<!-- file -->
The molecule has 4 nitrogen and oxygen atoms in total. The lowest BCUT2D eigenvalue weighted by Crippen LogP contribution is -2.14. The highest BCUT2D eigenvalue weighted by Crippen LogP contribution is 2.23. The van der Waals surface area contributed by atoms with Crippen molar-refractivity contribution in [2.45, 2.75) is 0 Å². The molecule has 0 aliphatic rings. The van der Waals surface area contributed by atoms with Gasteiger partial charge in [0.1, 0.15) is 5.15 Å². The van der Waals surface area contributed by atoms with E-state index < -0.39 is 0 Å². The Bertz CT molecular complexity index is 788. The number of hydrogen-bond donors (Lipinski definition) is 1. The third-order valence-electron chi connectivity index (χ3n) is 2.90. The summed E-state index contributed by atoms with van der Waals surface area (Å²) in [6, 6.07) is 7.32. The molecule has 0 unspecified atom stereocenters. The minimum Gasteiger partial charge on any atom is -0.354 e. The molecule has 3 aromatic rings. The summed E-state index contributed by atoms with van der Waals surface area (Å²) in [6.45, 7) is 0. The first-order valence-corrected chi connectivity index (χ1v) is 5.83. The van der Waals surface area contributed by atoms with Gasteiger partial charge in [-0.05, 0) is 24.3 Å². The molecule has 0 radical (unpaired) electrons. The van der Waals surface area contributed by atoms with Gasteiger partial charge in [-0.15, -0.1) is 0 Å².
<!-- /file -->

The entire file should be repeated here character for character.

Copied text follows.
The molecule has 4 nitrogen and oxygen atoms in total. The lowest BCUT2D eigenvalue weighted by Crippen LogP contribution is -2.14. The highest BCUT2D eigenvalue weighted by Crippen LogP contribution is 2.23. The van der Waals surface area contributed by atoms with Crippen molar-refractivity contribution in [2.45, 2.75) is 0 Å². The molecule has 0 aliphatic rings. The van der Waals surface area contributed by atoms with Gasteiger partial charge in [0.1, 0.15) is 5.15 Å². The van der Waals surface area contributed by atoms with E-state index < -0.39 is 0 Å². The Bertz CT molecular complexity index is 788. The number of hydrogen-bond donors (Lipinski definition) is 1. The third-order valence-electron chi connectivity index (χ3n) is 2.90. The summed E-state index contributed by atoms with van der Waals surface area (Å²) in [6, 6.07) is 7.32. The molecule has 0 unspecified atom stereocenters. The minimum Gasteiger partial charge on any atom is -0.354 e. The molecule has 3 aromatic rings. The summed E-state index contributed by atoms with van der Waals surface area (Å²) in [6.45, 7) is 0. The first-order valence-corrected chi connectivity index (χ1v) is 5.83. The van der Waals surface area contributed by atoms with Gasteiger partial charge in [-0.05, 0) is 24.3 Å². The molecule has 0 radical (unpaired) electrons. The van der Waals surface area contributed by atoms with Gasteiger partial charge in [-0.15, -0.1) is 0 Å².